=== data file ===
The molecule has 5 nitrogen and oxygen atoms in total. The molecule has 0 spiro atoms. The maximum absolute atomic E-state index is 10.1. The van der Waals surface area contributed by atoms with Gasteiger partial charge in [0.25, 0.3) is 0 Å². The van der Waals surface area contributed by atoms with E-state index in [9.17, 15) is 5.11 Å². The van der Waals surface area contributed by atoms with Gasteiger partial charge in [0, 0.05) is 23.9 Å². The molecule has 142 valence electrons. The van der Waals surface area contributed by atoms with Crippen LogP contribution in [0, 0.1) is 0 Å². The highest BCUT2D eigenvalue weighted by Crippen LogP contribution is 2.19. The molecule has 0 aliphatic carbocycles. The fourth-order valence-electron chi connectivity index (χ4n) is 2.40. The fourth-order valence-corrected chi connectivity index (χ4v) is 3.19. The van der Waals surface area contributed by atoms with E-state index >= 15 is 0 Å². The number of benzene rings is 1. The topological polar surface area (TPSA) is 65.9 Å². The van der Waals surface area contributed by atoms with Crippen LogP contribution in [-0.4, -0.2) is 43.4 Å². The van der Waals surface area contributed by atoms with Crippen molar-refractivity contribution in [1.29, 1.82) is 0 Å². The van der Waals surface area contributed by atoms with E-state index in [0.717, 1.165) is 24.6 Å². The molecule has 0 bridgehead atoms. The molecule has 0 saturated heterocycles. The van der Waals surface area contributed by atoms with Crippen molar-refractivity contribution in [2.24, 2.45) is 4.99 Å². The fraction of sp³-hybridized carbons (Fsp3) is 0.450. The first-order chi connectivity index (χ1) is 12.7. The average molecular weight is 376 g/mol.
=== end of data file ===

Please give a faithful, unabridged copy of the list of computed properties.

The molecule has 5 nitrogen and oxygen atoms in total. The molecule has 0 spiro atoms. The maximum absolute atomic E-state index is 10.1. The van der Waals surface area contributed by atoms with Gasteiger partial charge in [0.25, 0.3) is 0 Å². The van der Waals surface area contributed by atoms with E-state index in [9.17, 15) is 5.11 Å². The van der Waals surface area contributed by atoms with Gasteiger partial charge in [0, 0.05) is 23.9 Å². The molecule has 142 valence electrons. The van der Waals surface area contributed by atoms with Crippen LogP contribution in [0, 0.1) is 0 Å². The highest BCUT2D eigenvalue weighted by Crippen LogP contribution is 2.19. The molecule has 0 aliphatic carbocycles. The fourth-order valence-electron chi connectivity index (χ4n) is 2.40. The fourth-order valence-corrected chi connectivity index (χ4v) is 3.19. The van der Waals surface area contributed by atoms with E-state index >= 15 is 0 Å². The number of benzene rings is 1. The topological polar surface area (TPSA) is 65.9 Å². The van der Waals surface area contributed by atoms with Crippen LogP contribution in [-0.4, -0.2) is 43.4 Å². The van der Waals surface area contributed by atoms with Crippen molar-refractivity contribution in [1.29, 1.82) is 0 Å². The van der Waals surface area contributed by atoms with E-state index in [0.717, 1.165) is 24.6 Å². The molecule has 0 bridgehead atoms. The molecule has 0 saturated heterocycles. The van der Waals surface area contributed by atoms with Crippen molar-refractivity contribution in [2.24, 2.45) is 4.99 Å². The fraction of sp³-hybridized carbons (Fsp3) is 0.450. The first-order chi connectivity index (χ1) is 12.7. The average molecular weight is 376 g/mol.